Undocumented Parsi Ph.D. Student Meets Congress to Advocate for DREAM Act


January 25, 2018

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Indian American Boe (Benaz) Mendewala, an undocumented Ph.D. student studying physics at the University of California-Merced, travelled to Washington, DC Jan. 19 to urge members of Congress to pass a clean DREAM Act, permanently protecting 800,000 Dreamers from deportation.

Article by Sunita Sohrabji | India West

“I love science. It is such a beautiful way to understand the world. But I don’t know whether I will ever be able to pursue my dream of doing research in physics,” Mendewala, who has lived in the U.S. since the age of five, told India-West, explaining that her DACA status expires in April 2019 — just after her expected graduation date — which will leave her without a work permit, and no relief from deportation.


Boe Mendewala second from left.

“I went to DC to show Congress that this affects real lives, and is causing real damage,” she said, adding that she wants Congress to pass a DREAM Act which includes a path to citizenship, along with comprehensive immigration reform to fix a broken system.

“Dreamers have already proven they deserve a chance. We have held up our end of the bargain by going to college and serving in the military. We contribute to the American economy. It is the morally right thing to do to grant us our basic rights,” said Mendewala.

During her visit to the nation’s capital, Mendewala — who traveled with UC Merced Chancellor Dorothy Leland and several other undocumented students — met with Indian American Sen. Kamala Harris, D-California, a consistent advocate for Dreamers who has a sign outside her DC office that translates to “Dreamers are welcome here.”

“Sen. Harris was wonderful. She told me she was very proud of me,” Mendewala told India-West.

Harris was the first senator to mandate that provisions for Dreamers be included in a stopgap government spending bill. The government briefly shut down Jan. 19, as the administration and Democrats came to an impasse over immigration, but resumed Jan. 22 when Democrats signed the funding bill without protection for Dreamers.

Undocumented students have protested the Democrats’ acquiescence. Harris, along with California Sen. Diane Feinstein and a handful of other Democrats, did not sign the funding bill, which passed on a vote of 81-18.

Mendewala, a Parsi from Mumbai’s Grant Road, arrived in the U.S. with her family on visitors’ visas. When those expired, the family tried to apply for legal permanent residency, but their applications were denied. The family appealed their case all the way up to the 9th Circuit Court of Appeals, but were denied.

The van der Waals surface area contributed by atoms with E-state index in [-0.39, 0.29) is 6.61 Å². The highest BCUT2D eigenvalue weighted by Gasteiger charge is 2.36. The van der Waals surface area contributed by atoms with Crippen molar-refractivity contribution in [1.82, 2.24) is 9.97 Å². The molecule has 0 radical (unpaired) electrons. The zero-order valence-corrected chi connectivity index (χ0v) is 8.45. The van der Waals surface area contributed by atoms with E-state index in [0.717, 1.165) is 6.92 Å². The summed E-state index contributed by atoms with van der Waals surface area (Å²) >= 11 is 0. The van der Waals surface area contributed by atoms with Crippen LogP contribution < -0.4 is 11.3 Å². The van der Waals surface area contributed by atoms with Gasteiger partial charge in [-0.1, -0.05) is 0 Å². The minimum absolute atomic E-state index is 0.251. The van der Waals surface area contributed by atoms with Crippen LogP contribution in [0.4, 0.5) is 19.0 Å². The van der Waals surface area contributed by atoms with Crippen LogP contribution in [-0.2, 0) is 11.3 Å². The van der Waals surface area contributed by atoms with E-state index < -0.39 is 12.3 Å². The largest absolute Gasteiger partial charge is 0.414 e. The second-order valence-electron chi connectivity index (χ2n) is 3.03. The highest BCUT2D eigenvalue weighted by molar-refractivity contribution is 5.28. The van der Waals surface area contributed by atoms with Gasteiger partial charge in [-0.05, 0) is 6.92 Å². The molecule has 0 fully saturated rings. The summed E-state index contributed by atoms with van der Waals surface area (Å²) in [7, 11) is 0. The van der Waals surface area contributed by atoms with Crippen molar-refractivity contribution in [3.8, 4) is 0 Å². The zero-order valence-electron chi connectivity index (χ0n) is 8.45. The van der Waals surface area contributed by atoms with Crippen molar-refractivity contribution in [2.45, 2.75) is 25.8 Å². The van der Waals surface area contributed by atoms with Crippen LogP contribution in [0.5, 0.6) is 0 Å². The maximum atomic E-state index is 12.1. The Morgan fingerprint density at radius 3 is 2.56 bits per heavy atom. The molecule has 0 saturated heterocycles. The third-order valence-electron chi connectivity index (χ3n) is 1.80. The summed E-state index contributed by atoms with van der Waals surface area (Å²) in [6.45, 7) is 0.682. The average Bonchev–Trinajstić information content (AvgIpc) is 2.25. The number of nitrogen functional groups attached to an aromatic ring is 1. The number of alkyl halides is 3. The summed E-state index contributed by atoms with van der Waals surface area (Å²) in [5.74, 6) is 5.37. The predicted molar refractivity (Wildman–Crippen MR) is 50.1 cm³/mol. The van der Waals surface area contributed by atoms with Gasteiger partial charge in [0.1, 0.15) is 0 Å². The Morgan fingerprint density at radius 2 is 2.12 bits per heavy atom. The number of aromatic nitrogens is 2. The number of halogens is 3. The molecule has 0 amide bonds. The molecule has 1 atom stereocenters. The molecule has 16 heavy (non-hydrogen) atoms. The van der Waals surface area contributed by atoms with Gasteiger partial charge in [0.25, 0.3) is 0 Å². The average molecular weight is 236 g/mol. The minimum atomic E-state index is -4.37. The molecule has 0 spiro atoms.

When she was 16, Mendewala and her family got their final orders of deportation. They continued to remain in the country so that Mendewala and her younger brother could attend college here.


When she was a junior in college in 2015, President Barack Obama created under executive order the Deferred Action for Childhood Arrivals program, which provided a two-year renewable reprieve from deportation, along with work permits and drivers’ licenses to undocumented youth.

President Donald Trump rescinded DACA Sept. 5, 2017, ordering Congress to come up with a permanent solution to protect Dreamers by March 5, 2018. Two weeks ago, the White House and members of the Senate butted heads over remarks the president made regarding immigration from African countries and Haiti. Trump declared an immigration deal effectively dead, blaming Democrats for the stalemate.

UC Merced has the largest proportion of undocumented students in the UC system: an estimated 600 students and faculty. Several of them — like Mendewala — are the first in their families to attend university, and the first to attend graduate school.

Many Dreamers epitomize Trump’s vision of granting permanent residency based on merit. “This country has already invested in me. Why wouldn’t they want to use my skills?” she queried, noting that — if she has to leave the U.S. — her two degrees will be hugely useful to enrich research in another country.

“Every day, hundreds of people are losing their status. I think about losing my status all the time. I’m living in a daily uncertainty that does not allow me to plan my future,” she lamented to India-West.

“There are so many young people like me who have slipped through the cracks and are not afforded the amazing opportunities this country has to offer. It is really tragic,” said Mendewala.